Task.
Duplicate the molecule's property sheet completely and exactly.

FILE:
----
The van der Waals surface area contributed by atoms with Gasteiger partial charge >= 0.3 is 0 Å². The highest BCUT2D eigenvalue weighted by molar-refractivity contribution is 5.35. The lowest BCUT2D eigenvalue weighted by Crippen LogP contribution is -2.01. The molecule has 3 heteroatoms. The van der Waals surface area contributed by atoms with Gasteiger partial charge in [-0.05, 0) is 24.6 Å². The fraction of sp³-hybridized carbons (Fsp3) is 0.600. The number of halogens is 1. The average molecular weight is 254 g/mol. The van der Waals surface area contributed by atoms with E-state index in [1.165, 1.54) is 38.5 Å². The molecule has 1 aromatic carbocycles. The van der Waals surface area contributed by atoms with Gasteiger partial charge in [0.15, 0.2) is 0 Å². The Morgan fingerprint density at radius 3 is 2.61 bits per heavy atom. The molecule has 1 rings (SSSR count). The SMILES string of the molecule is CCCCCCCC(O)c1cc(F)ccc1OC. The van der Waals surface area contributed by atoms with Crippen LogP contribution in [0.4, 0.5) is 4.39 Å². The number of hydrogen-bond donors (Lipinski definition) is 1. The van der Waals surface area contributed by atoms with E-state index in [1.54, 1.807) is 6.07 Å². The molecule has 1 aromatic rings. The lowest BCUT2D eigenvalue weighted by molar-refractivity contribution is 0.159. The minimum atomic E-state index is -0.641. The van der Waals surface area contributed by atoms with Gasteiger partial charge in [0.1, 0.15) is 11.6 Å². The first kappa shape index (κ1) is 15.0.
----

The van der Waals surface area contributed by atoms with Gasteiger partial charge >= 0.3 is 0 Å². The highest BCUT2D eigenvalue weighted by molar-refractivity contribution is 5.35. The lowest BCUT2D eigenvalue weighted by Crippen LogP contribution is -2.01. The molecule has 3 heteroatoms. The van der Waals surface area contributed by atoms with Gasteiger partial charge in [-0.05, 0) is 24.6 Å². The fraction of sp³-hybridized carbons (Fsp3) is 0.600. The number of halogens is 1. The average molecular weight is 254 g/mol. The van der Waals surface area contributed by atoms with E-state index in [1.165, 1.54) is 38.5 Å². The molecule has 1 aromatic carbocycles. The van der Waals surface area contributed by atoms with Gasteiger partial charge in [0.15, 0.2) is 0 Å². The Morgan fingerprint density at radius 3 is 2.61 bits per heavy atom. The molecule has 1 rings (SSSR count). The SMILES string of the molecule is CCCCCCCC(O)c1cc(F)ccc1OC. The van der Waals surface area contributed by atoms with Crippen LogP contribution in [0.4, 0.5) is 4.39 Å². The number of hydrogen-bond donors (Lipinski definition) is 1. The van der Waals surface area contributed by atoms with E-state index in [1.54, 1.807) is 6.07 Å². The molecule has 1 aromatic rings. The lowest BCUT2D eigenvalue weighted by molar-refractivity contribution is 0.159. The minimum atomic E-state index is -0.641. The van der Waals surface area contributed by atoms with Gasteiger partial charge in [0.1, 0.15) is 11.6 Å². The first kappa shape index (κ1) is 15.0.